The Overdrive

The digital nervous system. The best way to put distance between company and the crowd. Accurate information about sales. A standardized system of accounts for the entire GM organization. Achieving advantage over competitors in the information age.

Рубрика Экономика и экономическая теория
Вид анализ книги
Язык английский
Дата добавления 16.06.2012
Размер файла 19,8 K

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I have got to read the book by Bill Gates. At first look, it might seem to be just an extended advert for Microsoft. But no, there is more to this book. It is penetrating, and entertaining. This book is not just about big business getting bigger, but also about how simple techniques of good information flow management within even the smallest of organizations, can make contented customers keep coming back to you again and again for more commerce.

This is an excellent book on using the Information Technology (IT) within your company to succeed. This book is not about trends of Information Technology industry but about trends of IT usage.

Each chapter of this book has an instructive title. I'll tell you about the first chapter named «Information Flow is Your Lifeblood». It divided into several pieces.

In the first part the author says about digital nervous system, which will free you from the old paper processes so that you'll have the time to think about some organization questions. It will give you the data to start thinking immediately, and to see the trends coming at you.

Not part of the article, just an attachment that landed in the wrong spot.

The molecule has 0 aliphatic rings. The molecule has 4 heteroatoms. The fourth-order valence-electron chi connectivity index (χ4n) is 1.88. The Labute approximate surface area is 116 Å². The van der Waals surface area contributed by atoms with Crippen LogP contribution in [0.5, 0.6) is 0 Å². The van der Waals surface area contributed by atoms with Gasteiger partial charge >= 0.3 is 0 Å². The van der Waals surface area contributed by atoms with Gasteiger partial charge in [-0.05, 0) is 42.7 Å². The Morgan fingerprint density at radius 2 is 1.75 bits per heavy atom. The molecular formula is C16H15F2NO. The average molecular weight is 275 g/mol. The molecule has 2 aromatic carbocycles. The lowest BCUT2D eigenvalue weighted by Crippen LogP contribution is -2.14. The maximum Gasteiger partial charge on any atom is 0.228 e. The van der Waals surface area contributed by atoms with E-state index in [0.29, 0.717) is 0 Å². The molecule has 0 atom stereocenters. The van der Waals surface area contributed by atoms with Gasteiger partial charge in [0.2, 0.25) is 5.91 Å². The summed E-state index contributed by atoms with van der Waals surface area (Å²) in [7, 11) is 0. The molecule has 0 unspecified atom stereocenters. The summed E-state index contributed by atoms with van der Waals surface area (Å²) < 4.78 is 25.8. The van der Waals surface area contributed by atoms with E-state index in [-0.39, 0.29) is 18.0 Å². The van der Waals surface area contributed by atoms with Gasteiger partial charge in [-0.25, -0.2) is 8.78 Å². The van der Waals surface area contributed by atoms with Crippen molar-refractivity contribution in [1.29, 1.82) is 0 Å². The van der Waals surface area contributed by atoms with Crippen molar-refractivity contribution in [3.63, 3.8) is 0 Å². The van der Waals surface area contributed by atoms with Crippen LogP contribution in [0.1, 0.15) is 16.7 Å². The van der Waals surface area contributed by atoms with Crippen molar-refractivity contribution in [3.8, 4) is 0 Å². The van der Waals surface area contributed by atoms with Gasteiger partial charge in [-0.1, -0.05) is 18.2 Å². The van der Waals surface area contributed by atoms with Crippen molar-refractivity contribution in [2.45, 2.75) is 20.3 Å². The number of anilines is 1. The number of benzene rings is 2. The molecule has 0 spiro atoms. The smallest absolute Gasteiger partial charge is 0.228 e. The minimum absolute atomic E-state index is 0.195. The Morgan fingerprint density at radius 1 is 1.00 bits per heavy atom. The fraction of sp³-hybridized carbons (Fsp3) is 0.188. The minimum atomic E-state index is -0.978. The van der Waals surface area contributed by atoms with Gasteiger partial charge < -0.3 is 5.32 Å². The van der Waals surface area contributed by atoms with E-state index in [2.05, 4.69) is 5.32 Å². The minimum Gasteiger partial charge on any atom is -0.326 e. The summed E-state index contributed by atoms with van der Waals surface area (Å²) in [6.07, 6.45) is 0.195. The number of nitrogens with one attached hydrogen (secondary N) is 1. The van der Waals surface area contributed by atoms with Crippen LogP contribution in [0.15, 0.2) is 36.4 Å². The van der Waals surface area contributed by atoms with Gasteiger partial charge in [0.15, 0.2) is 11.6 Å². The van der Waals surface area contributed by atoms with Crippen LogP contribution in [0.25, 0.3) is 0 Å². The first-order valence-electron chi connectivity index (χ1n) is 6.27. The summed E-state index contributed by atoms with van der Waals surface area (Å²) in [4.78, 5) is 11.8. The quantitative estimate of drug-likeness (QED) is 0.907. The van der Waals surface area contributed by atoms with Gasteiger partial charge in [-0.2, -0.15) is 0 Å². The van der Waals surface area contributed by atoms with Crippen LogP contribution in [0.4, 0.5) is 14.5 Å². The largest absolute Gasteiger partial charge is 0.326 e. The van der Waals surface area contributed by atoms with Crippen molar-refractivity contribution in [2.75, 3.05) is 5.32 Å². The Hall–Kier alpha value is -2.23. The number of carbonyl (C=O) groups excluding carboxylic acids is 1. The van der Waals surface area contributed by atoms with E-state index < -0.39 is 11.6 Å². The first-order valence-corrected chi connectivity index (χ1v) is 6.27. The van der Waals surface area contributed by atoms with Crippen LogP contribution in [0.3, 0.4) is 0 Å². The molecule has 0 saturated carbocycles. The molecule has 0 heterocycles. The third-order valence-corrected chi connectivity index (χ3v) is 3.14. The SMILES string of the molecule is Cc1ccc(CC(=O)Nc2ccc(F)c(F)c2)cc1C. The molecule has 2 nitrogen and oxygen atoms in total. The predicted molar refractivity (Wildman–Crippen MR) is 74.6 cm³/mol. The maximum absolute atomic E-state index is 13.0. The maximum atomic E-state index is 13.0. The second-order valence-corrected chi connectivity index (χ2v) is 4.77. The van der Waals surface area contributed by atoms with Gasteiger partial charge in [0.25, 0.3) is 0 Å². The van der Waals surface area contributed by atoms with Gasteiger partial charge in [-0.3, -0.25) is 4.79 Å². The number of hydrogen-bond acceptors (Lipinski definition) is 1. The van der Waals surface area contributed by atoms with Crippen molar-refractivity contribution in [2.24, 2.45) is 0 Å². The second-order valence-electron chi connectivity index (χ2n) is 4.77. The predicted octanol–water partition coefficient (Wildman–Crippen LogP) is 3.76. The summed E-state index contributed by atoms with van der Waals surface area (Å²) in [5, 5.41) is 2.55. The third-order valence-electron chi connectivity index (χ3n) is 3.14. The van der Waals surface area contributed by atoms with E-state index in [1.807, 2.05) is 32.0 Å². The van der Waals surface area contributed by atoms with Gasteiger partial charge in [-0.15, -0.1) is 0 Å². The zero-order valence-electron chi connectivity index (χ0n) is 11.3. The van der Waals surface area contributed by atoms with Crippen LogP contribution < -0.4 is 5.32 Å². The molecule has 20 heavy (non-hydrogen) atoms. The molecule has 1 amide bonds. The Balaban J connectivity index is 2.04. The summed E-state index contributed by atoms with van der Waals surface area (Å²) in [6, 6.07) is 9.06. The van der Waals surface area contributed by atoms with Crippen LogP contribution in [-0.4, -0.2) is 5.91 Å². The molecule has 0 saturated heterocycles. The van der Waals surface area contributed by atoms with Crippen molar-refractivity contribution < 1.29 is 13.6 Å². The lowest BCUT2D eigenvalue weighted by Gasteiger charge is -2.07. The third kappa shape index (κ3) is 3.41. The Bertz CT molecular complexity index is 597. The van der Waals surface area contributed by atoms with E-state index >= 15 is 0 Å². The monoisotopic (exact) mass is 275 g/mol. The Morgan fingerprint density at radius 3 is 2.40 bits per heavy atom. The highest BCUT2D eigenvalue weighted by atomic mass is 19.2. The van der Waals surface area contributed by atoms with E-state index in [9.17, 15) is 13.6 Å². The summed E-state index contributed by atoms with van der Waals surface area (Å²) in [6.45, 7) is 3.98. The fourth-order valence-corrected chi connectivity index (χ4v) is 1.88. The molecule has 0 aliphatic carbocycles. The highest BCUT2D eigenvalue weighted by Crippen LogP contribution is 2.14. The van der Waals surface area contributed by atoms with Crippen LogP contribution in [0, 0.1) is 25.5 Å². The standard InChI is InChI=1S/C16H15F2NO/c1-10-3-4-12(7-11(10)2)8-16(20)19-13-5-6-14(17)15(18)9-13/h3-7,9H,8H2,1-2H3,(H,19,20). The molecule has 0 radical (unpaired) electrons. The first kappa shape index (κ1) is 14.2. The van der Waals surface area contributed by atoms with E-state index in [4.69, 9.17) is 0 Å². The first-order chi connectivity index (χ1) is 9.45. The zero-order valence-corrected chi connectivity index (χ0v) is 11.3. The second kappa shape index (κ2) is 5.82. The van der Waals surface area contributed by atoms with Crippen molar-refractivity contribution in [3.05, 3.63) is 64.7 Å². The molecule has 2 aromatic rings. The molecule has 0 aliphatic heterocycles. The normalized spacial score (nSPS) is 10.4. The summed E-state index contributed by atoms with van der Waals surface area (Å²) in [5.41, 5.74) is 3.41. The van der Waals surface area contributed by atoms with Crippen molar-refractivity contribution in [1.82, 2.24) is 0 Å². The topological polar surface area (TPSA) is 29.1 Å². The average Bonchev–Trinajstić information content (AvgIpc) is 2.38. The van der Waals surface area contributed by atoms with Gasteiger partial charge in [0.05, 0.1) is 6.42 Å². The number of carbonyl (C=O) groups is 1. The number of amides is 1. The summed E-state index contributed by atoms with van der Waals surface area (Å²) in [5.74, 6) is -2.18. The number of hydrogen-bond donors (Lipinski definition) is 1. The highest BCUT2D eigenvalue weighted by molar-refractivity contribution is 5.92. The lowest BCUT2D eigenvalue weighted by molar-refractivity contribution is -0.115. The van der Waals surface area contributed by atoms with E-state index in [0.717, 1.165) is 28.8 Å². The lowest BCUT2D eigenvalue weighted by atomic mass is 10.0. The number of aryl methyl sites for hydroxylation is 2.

In the second part he tells that no company can assume that its position in the market is safe. A company should constantly be thinking about its options. Also in this part he says that the most important thing is that a company's managers have the information to understand where they can compete and what their next great market could be.

Than Bill Gates tells us: «The first step in answering any hard business question is to look at the facts» and writes about Alfred Pritchard Sloan who was a long-time president, chairman, and CEO of General Motors Corporation.

The next part states: «In the age of the Internet and increasing competition in financial markets, the key to success is the intelligence of a bank's use of data and how well it responds to its customers».

In the fifth part the author says about information work, which he defined as the processing of information by human brains or computer programs

The final section states: «To do information work, people in the company have to be able to find information easily». Bill Gates convinced that the policy of access to information should be more open.

company sale advantage competitor

1. Manage with the force of facts

The best way to put distance between your company and the crowd is to do an excellent job with information. There are more competitors today. There is more information available about them and about the market, which is now worldwide. The winners will be the ones who develop a world-class digital nervous system so that information can easily flow through their companies for maximum and constant learning.

I know what you're going to say: no, it's efficient processes! It's quality! It's winning market share and creating brands that are recognized! It's getting close to customers! Success, of course, depends on all of these things. Nobody can help you if your processes aren't efficient, if you don't care about quality, if you don't work hard to build your brand, if your customer service is poor. A bad business plan will fail however good your information is. And bad practice will spoil a good plan. If you do enough things badly, you'll go out of business.